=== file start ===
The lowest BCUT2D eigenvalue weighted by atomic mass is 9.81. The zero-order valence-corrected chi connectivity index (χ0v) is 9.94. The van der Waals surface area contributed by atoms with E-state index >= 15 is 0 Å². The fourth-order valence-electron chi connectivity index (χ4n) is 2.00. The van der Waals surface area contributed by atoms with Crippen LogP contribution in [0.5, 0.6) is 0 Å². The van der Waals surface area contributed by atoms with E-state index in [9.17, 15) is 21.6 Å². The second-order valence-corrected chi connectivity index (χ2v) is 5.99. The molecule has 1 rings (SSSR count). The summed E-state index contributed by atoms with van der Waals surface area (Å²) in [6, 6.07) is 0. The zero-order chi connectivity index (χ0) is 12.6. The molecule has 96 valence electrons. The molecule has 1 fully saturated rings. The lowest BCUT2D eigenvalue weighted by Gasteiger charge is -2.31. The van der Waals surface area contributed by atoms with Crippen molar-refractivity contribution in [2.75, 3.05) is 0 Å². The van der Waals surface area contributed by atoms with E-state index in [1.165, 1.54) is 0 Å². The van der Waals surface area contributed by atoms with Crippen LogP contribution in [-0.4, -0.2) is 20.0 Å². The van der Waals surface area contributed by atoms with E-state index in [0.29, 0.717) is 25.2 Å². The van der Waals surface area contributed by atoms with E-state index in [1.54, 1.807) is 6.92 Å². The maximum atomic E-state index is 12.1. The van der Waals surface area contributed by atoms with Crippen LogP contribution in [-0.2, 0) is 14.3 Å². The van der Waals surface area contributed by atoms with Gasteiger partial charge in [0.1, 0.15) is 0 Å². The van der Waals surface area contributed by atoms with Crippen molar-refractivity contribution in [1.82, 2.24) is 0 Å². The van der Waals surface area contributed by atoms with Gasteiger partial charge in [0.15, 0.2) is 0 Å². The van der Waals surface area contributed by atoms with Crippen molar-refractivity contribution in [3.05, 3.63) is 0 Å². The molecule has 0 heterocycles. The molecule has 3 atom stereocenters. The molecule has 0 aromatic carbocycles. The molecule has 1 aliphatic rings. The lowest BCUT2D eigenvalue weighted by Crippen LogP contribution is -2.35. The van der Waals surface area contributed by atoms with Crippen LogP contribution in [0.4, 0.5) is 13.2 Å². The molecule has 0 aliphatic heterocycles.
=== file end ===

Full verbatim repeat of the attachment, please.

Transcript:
The lowest BCUT2D eigenvalue weighted by atomic mass is 9.81. The zero-order valence-corrected chi connectivity index (χ0v) is 9.94. The van der Waals surface area contributed by atoms with E-state index >= 15 is 0 Å². The fourth-order valence-electron chi connectivity index (χ4n) is 2.00. The van der Waals surface area contributed by atoms with Crippen LogP contribution in [0.5, 0.6) is 0 Å². The van der Waals surface area contributed by atoms with E-state index in [9.17, 15) is 21.6 Å². The second-order valence-corrected chi connectivity index (χ2v) is 5.99. The molecule has 1 rings (SSSR count). The summed E-state index contributed by atoms with van der Waals surface area (Å²) in [6, 6.07) is 0. The zero-order chi connectivity index (χ0) is 12.6. The molecule has 96 valence electrons. The molecule has 1 fully saturated rings. The lowest BCUT2D eigenvalue weighted by Gasteiger charge is -2.31. The van der Waals surface area contributed by atoms with Crippen molar-refractivity contribution in [2.75, 3.05) is 0 Å². The van der Waals surface area contributed by atoms with E-state index in [1.165, 1.54) is 0 Å². The van der Waals surface area contributed by atoms with Crippen LogP contribution in [-0.4, -0.2) is 20.0 Å². The van der Waals surface area contributed by atoms with E-state index in [0.29, 0.717) is 25.2 Å². The van der Waals surface area contributed by atoms with E-state index in [1.54, 1.807) is 6.92 Å². The maximum atomic E-state index is 12.1. The van der Waals surface area contributed by atoms with Crippen LogP contribution in [-0.2, 0) is 14.3 Å². The van der Waals surface area contributed by atoms with Gasteiger partial charge in [0.1, 0.15) is 0 Å². The van der Waals surface area contributed by atoms with Crippen molar-refractivity contribution in [1.82, 2.24) is 0 Å². The van der Waals surface area contributed by atoms with Gasteiger partial charge in [0.15, 0.2) is 0 Å². The van der Waals surface area contributed by atoms with Crippen molar-refractivity contribution in [3.05, 3.63) is 0 Å². The molecule has 0 heterocycles. The molecule has 3 atom stereocenters. The molecule has 0 aromatic carbocycles. The molecule has 1 aliphatic rings. The lowest BCUT2D eigenvalue weighted by Crippen LogP contribution is -2.35. The van der Waals surface area contributed by atoms with Crippen LogP contribution in [0.4, 0.5) is 13.2 Å². The molecule has 0 aliphatic heterocycles.